Duncan Ratepayers Receive a Shock

DUNCAN, OKLAHOMA - A July insert provided in customers' electric bill statements by Duncan Public Utility boasted the following heading: "Electric Energy Costs Are Coming Down."

The reason for the decrease in costs, according to the insert, was that hydropower conditions had improved. But when those same customers opened their August statements, they got quite a shock.

"When my wife opened our bill, I heard her scream," Mayor Gene Brown said during the Aug. 14 City Council meeting. The price in electricity had not decreased as DPU indicated it would. Instead, the cost of electricity rose dramatically, and this nationwide trend has left many questioning why.

The reason is as multi-faceted as an algebra equation. In order to understand the outcome, one not only has to grasp each individual variable, but also understand how those variables relate to one another in order to form the solution.

The first part of the electric equation focuses on from where our energy supply is coming. Duncan uses four different forms of energy generation to power the community: coal, hydroelectricity, natural gas and wind.

Coal makes up the bulk of Duncan's power source and is the least expensive. Its effect on the environment, though, has generated a lot of concern as global warming becomes more than a thing of the future. Hydroelectricity comes in second.

While hydropower is more expensive than coal, it has the benefit of being a renewable energy source. Hydropower, however, is also dependent on weather, so that if drought conditions are present, power production decreases, even though costs remain the same as if the facility were running at full capacity.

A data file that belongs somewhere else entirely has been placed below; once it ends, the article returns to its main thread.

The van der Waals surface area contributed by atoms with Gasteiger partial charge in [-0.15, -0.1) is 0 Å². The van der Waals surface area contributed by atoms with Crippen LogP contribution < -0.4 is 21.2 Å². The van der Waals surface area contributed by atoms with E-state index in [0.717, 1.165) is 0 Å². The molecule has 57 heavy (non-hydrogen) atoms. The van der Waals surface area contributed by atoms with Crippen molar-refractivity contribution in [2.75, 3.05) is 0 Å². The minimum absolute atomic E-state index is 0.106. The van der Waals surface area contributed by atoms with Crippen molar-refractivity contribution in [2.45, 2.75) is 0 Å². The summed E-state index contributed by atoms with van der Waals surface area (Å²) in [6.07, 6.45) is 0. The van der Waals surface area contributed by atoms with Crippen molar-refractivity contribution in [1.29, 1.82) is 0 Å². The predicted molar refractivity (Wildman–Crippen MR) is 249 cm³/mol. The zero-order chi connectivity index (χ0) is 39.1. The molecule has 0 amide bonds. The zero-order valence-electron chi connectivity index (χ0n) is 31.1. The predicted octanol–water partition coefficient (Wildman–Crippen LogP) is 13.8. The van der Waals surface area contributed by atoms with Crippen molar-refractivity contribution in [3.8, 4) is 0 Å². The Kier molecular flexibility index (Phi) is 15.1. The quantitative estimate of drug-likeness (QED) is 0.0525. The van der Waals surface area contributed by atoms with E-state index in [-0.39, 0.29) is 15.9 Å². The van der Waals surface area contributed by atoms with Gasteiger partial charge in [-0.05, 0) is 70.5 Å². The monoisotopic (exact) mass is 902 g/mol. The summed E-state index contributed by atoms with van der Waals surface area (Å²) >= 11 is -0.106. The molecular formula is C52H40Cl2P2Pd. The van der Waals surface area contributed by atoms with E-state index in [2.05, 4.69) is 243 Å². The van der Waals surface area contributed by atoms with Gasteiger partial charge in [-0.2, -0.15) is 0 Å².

Natural gas takes third place. It is the third most expensive form of power generation but, like hydropower, it has the benefit of being more environmentally friendly.

Wind power fills the last spot. It is the most expensive power supply. While wind power harnesses another natural resource, it has its downfalls. By itself, wind power is not reliable enough nor strong enough to power a significant amount of the demand.

In this hierarchy of power supplies, balance is key. While getting all of the energy needed to power the community from the cheapest source - coal - would be a break for the checking account, it would result in disaster.

If coal supply suddenly becomes short and all of the city's power is resting on it, the outcome would be no electricity. By maintaining separate power sources, when one falls short of the need, another can pick up the slack.